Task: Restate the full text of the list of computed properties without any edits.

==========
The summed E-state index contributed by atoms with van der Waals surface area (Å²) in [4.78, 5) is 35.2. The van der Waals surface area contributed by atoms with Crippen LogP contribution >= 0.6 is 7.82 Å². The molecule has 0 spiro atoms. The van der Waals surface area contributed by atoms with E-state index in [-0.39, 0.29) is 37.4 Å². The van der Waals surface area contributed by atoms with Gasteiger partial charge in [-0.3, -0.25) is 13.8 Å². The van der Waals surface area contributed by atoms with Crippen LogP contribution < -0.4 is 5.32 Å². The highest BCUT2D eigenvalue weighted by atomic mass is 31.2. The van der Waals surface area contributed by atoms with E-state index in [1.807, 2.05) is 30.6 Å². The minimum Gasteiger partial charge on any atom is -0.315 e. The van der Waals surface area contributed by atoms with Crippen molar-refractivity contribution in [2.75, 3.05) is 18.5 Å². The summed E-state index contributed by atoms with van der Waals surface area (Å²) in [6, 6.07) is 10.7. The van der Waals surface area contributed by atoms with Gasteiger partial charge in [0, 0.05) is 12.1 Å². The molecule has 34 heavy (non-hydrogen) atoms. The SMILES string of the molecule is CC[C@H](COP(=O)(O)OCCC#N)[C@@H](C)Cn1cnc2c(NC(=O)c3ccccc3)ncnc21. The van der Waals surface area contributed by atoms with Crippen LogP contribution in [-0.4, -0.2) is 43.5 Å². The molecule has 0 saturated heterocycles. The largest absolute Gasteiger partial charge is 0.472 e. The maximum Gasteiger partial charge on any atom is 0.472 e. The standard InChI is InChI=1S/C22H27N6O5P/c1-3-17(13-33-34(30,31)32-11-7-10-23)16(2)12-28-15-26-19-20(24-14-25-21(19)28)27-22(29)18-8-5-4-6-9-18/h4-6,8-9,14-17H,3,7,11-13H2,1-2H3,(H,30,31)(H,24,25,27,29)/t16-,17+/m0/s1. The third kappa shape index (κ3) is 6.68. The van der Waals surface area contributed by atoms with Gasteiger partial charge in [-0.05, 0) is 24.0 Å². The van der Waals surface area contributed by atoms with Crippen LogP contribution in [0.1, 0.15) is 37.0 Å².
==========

The summed E-state index contributed by atoms with van der Waals surface area (Å²) in [4.78, 5) is 35.2. The van der Waals surface area contributed by atoms with Crippen LogP contribution >= 0.6 is 7.82 Å². The molecule has 0 spiro atoms. The van der Waals surface area contributed by atoms with E-state index in [-0.39, 0.29) is 37.4 Å². The van der Waals surface area contributed by atoms with Gasteiger partial charge in [-0.3, -0.25) is 13.8 Å². The van der Waals surface area contributed by atoms with Crippen LogP contribution < -0.4 is 5.32 Å². The highest BCUT2D eigenvalue weighted by atomic mass is 31.2. The van der Waals surface area contributed by atoms with E-state index in [1.807, 2.05) is 30.6 Å². The minimum Gasteiger partial charge on any atom is -0.315 e. The van der Waals surface area contributed by atoms with Crippen molar-refractivity contribution in [2.75, 3.05) is 18.5 Å². The summed E-state index contributed by atoms with van der Waals surface area (Å²) in [6, 6.07) is 10.7. The van der Waals surface area contributed by atoms with Gasteiger partial charge in [0, 0.05) is 12.1 Å². The molecule has 34 heavy (non-hydrogen) atoms. The SMILES string of the molecule is CC[C@H](COP(=O)(O)OCCC#N)[C@@H](C)Cn1cnc2c(NC(=O)c3ccccc3)ncnc21. The van der Waals surface area contributed by atoms with Crippen LogP contribution in [-0.4, -0.2) is 43.5 Å². The molecule has 0 saturated heterocycles. The largest absolute Gasteiger partial charge is 0.472 e. The maximum Gasteiger partial charge on any atom is 0.472 e. The standard InChI is InChI=1S/C22H27N6O5P/c1-3-17(13-33-34(30,31)32-11-7-10-23)16(2)12-28-15-26-19-20(24-14-25-21(19)28)27-22(29)18-8-5-4-6-9-18/h4-6,8-9,14-17H,3,7,11-13H2,1-2H3,(H,30,31)(H,24,25,27,29)/t16-,17+/m0/s1. The third kappa shape index (κ3) is 6.68. The van der Waals surface area contributed by atoms with Gasteiger partial charge in [-0.05, 0) is 24.0 Å². The van der Waals surface area contributed by atoms with Crippen LogP contribution in [0.1, 0.15) is 37.0 Å².